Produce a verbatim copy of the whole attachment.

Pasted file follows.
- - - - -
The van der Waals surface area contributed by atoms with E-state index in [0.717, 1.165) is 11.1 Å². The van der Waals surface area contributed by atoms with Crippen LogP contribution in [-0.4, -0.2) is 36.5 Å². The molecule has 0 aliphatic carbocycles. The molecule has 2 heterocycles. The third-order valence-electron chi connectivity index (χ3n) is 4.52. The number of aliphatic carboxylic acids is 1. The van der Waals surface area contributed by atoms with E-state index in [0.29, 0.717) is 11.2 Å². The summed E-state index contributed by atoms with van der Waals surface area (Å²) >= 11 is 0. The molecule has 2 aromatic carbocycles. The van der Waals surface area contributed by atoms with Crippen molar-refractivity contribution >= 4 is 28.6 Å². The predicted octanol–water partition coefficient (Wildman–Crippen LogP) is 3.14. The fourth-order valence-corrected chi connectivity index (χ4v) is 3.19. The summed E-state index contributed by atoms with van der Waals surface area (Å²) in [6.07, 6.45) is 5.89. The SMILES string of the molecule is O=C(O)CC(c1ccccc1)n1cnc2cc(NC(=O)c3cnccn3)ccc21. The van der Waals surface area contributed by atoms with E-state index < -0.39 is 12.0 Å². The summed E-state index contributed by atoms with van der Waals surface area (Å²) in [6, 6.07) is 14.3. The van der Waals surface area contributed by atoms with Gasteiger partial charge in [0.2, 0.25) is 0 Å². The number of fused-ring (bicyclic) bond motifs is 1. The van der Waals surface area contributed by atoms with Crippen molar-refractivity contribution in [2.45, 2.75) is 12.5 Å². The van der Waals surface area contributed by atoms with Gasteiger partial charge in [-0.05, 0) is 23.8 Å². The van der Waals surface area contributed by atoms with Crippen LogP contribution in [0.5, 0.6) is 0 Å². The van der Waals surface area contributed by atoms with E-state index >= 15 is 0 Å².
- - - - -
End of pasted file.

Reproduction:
The van der Waals surface area contributed by atoms with E-state index in [0.717, 1.165) is 11.1 Å². The van der Waals surface area contributed by atoms with Crippen LogP contribution in [-0.4, -0.2) is 36.5 Å². The molecule has 0 aliphatic carbocycles. The molecule has 2 heterocycles. The third-order valence-electron chi connectivity index (χ3n) is 4.52. The number of aliphatic carboxylic acids is 1. The van der Waals surface area contributed by atoms with E-state index in [0.29, 0.717) is 11.2 Å². The summed E-state index contributed by atoms with van der Waals surface area (Å²) >= 11 is 0. The molecule has 2 aromatic carbocycles. The van der Waals surface area contributed by atoms with Crippen molar-refractivity contribution >= 4 is 28.6 Å². The predicted octanol–water partition coefficient (Wildman–Crippen LogP) is 3.14. The fourth-order valence-corrected chi connectivity index (χ4v) is 3.19. The summed E-state index contributed by atoms with van der Waals surface area (Å²) in [6.07, 6.45) is 5.89. The SMILES string of the molecule is O=C(O)CC(c1ccccc1)n1cnc2cc(NC(=O)c3cnccn3)ccc21. The van der Waals surface area contributed by atoms with E-state index < -0.39 is 12.0 Å². The summed E-state index contributed by atoms with van der Waals surface area (Å²) in [6, 6.07) is 14.3. The van der Waals surface area contributed by atoms with Gasteiger partial charge in [0.2, 0.25) is 0 Å². The number of fused-ring (bicyclic) bond motifs is 1. The van der Waals surface area contributed by atoms with Crippen molar-refractivity contribution in [2.45, 2.75) is 12.5 Å². The van der Waals surface area contributed by atoms with Gasteiger partial charge in [-0.05, 0) is 23.8 Å². The van der Waals surface area contributed by atoms with Crippen LogP contribution in [0.5, 0.6) is 0 Å². The van der Waals surface area contributed by atoms with E-state index >= 15 is 0 Å².